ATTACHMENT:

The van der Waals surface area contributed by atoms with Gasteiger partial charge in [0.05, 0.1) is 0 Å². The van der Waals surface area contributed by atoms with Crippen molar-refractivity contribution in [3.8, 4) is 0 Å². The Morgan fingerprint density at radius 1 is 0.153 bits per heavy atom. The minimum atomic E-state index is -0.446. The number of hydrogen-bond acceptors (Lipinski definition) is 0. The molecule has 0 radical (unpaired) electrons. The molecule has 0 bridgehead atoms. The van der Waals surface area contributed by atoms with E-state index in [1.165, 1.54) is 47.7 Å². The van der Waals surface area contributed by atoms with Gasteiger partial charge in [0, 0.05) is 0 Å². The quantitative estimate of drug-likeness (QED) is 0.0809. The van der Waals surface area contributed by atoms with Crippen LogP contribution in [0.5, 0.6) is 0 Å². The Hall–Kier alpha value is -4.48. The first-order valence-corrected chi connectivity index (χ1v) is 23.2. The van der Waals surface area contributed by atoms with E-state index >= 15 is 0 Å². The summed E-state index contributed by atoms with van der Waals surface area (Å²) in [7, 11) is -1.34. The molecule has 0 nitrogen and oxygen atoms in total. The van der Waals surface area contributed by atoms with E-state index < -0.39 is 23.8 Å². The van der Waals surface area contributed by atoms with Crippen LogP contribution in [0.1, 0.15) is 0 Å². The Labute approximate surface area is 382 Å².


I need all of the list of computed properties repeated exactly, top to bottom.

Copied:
The van der Waals surface area contributed by atoms with Gasteiger partial charge in [0.05, 0.1) is 0 Å². The van der Waals surface area contributed by atoms with Crippen molar-refractivity contribution in [3.8, 4) is 0 Å². The Morgan fingerprint density at radius 1 is 0.153 bits per heavy atom. The minimum atomic E-state index is -0.446. The number of hydrogen-bond acceptors (Lipinski definition) is 0. The molecule has 0 radical (unpaired) electrons. The molecule has 0 bridgehead atoms. The van der Waals surface area contributed by atoms with E-state index in [1.165, 1.54) is 47.7 Å². The van der Waals surface area contributed by atoms with Gasteiger partial charge in [0, 0.05) is 0 Å². The quantitative estimate of drug-likeness (QED) is 0.0809. The van der Waals surface area contributed by atoms with Crippen LogP contribution in [0.5, 0.6) is 0 Å². The Hall–Kier alpha value is -4.48. The first-order valence-corrected chi connectivity index (χ1v) is 23.2. The van der Waals surface area contributed by atoms with E-state index >= 15 is 0 Å². The summed E-state index contributed by atoms with van der Waals surface area (Å²) in [7, 11) is -1.34. The molecule has 0 nitrogen and oxygen atoms in total. The van der Waals surface area contributed by atoms with E-state index < -0.39 is 23.8 Å². The van der Waals surface area contributed by atoms with Crippen LogP contribution in [0.1, 0.15) is 0 Å². The Labute approximate surface area is 382 Å².